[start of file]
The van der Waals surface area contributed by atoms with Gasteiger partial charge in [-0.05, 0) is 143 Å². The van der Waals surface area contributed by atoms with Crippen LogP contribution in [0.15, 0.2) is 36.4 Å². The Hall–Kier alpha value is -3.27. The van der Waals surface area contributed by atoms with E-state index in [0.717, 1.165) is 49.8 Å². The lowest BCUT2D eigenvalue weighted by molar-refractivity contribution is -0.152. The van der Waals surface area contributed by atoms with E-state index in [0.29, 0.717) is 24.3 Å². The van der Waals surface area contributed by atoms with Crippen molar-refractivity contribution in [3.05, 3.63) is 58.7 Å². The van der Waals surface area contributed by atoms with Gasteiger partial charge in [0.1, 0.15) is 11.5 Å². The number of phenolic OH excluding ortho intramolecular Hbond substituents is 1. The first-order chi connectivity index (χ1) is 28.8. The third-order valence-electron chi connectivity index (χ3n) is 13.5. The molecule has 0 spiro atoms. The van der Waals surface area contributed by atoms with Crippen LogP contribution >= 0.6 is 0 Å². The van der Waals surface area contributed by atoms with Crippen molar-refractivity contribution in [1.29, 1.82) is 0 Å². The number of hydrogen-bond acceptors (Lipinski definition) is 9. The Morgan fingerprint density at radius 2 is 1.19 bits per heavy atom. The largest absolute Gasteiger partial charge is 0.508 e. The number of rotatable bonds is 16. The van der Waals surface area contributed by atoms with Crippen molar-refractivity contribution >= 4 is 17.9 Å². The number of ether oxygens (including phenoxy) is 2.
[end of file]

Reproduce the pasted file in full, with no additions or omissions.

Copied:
The van der Waals surface area contributed by atoms with Gasteiger partial charge in [-0.05, 0) is 143 Å². The van der Waals surface area contributed by atoms with Crippen LogP contribution in [0.15, 0.2) is 36.4 Å². The Hall–Kier alpha value is -3.27. The van der Waals surface area contributed by atoms with E-state index in [0.717, 1.165) is 49.8 Å². The lowest BCUT2D eigenvalue weighted by molar-refractivity contribution is -0.152. The van der Waals surface area contributed by atoms with E-state index in [0.29, 0.717) is 24.3 Å². The van der Waals surface area contributed by atoms with Crippen molar-refractivity contribution in [3.05, 3.63) is 58.7 Å². The van der Waals surface area contributed by atoms with Gasteiger partial charge in [0.1, 0.15) is 11.5 Å². The number of phenolic OH excluding ortho intramolecular Hbond substituents is 1. The first-order chi connectivity index (χ1) is 28.8. The third-order valence-electron chi connectivity index (χ3n) is 13.5. The molecule has 0 spiro atoms. The van der Waals surface area contributed by atoms with Crippen LogP contribution >= 0.6 is 0 Å². The van der Waals surface area contributed by atoms with Crippen molar-refractivity contribution in [1.29, 1.82) is 0 Å². The number of hydrogen-bond acceptors (Lipinski definition) is 9. The Morgan fingerprint density at radius 2 is 1.19 bits per heavy atom. The largest absolute Gasteiger partial charge is 0.508 e. The number of rotatable bonds is 16. The van der Waals surface area contributed by atoms with Crippen molar-refractivity contribution >= 4 is 17.9 Å². The number of ether oxygens (including phenoxy) is 2.